Credit Many landlords set a minimum credit score requirement. Credit reports typically break down the score into red, yellow, and green ranges. For example, the FICO Score, commonly used by all three credit bureaus for rental screening, ranges from 300-850. They consider a 549 and below very poor. You don’t have to follow their guides, but it’s a great place to start. A credit score can help, but it doesn’t always tell you everything you need to know. Some landlords use collection agencies to help them collect rental debt that arises from an eviction, unpaid rent, or damages. Collection agencies will then report the unpaid debt on the applicant’s credit report. You may want to include a requirement that the applicant has no outstanding rental-related collections. You can also require the applicant not to have any line of credit that is currently 60 days or more past due, which shows a negative payment trend. Late rent could be next!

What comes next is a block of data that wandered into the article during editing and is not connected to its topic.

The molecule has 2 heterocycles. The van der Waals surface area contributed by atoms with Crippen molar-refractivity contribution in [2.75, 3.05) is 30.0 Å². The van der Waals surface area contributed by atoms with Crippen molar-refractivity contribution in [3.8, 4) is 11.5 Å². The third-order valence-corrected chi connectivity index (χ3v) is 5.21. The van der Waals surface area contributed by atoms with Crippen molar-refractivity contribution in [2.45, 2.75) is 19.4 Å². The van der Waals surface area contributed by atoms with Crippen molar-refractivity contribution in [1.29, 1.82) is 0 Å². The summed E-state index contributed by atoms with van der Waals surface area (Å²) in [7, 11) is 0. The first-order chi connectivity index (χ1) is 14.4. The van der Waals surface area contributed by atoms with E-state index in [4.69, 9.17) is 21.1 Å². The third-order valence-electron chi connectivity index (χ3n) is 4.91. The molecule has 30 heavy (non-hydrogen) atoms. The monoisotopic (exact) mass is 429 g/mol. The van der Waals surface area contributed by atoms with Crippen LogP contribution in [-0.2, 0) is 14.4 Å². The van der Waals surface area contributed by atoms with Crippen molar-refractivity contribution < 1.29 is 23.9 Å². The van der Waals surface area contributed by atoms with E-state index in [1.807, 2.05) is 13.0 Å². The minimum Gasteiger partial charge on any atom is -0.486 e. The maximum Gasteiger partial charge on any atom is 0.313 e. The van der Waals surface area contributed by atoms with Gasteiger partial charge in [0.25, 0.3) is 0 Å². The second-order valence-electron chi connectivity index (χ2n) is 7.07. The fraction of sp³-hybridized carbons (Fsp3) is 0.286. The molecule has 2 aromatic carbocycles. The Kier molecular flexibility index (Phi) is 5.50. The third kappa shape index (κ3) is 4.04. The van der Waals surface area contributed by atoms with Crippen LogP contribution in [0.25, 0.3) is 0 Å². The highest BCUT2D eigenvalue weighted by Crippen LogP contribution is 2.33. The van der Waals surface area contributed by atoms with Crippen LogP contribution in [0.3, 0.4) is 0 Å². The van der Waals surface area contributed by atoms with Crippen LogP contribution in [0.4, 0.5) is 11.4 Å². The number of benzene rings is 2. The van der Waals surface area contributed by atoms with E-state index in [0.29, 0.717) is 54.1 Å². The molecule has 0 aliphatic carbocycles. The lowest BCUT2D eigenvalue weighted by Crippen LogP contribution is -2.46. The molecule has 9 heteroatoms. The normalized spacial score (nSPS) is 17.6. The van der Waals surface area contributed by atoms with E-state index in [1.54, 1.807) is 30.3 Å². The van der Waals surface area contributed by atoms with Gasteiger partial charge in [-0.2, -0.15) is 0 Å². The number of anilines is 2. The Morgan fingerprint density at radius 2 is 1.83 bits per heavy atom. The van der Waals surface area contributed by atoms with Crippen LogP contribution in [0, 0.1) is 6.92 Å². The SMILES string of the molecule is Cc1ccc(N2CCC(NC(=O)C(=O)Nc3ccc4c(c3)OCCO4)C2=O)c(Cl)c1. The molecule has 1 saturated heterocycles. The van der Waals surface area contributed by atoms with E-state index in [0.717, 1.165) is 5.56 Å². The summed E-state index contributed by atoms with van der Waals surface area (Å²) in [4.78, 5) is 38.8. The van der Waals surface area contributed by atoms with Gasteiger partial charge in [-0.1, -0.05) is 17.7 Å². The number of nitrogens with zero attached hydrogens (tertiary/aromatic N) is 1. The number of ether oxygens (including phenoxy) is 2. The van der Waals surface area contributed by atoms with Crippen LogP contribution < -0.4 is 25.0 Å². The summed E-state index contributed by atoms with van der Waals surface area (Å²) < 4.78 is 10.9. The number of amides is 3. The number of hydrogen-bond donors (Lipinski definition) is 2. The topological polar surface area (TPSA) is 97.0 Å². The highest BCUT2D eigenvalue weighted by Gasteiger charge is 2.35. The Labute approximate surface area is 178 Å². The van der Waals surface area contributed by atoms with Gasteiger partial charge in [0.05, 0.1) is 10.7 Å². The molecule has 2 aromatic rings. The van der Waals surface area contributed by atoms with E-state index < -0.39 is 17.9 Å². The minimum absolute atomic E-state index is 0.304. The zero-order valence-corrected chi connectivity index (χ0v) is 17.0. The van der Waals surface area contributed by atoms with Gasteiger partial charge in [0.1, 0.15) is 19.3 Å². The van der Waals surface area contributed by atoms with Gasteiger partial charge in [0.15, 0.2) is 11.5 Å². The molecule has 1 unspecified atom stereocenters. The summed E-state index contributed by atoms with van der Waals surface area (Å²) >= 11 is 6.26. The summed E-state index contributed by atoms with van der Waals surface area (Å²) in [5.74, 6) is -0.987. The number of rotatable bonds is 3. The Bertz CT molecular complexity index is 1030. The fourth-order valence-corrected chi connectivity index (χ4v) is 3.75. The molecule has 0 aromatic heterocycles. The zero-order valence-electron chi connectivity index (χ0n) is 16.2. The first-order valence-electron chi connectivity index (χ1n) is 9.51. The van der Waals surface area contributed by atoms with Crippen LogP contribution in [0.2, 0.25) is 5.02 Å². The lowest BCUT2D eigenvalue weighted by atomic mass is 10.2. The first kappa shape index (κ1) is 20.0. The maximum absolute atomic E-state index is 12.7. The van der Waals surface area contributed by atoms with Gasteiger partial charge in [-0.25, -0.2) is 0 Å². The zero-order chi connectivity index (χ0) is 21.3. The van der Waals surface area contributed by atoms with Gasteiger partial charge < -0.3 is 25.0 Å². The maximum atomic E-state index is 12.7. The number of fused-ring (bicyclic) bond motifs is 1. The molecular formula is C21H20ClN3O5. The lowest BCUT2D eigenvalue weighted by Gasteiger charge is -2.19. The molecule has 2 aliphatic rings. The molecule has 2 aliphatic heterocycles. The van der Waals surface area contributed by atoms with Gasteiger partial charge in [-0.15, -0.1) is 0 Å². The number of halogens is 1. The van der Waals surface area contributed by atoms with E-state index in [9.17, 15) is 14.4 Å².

Evictions Most tenant screening companies will pull a 7-year eviction history for you. When it comes to setting your criteria, you may want to consider whether the eviction judgment was paid, which shows the tenant may have recovered financially and is responsible enough to pay their debts. Keep in mind that as of 2017 evictions no longer affect an individual's credit score unless they don’t pay the judgment against them and the landlord uses a collection agency to report it on the credit report. Landlord References Landlord references can give you the additional information that credit and background check reports don’t provide. If the tenant refuses to provide references that alone could be a reason you may want to disqualify them. Questions to ask previous landlords include: 1) What was the rent amount? 2) Did they pay on time? 3) Were there any damages to the property?
FICO Credit Score Chart from AAOA.com credit report.
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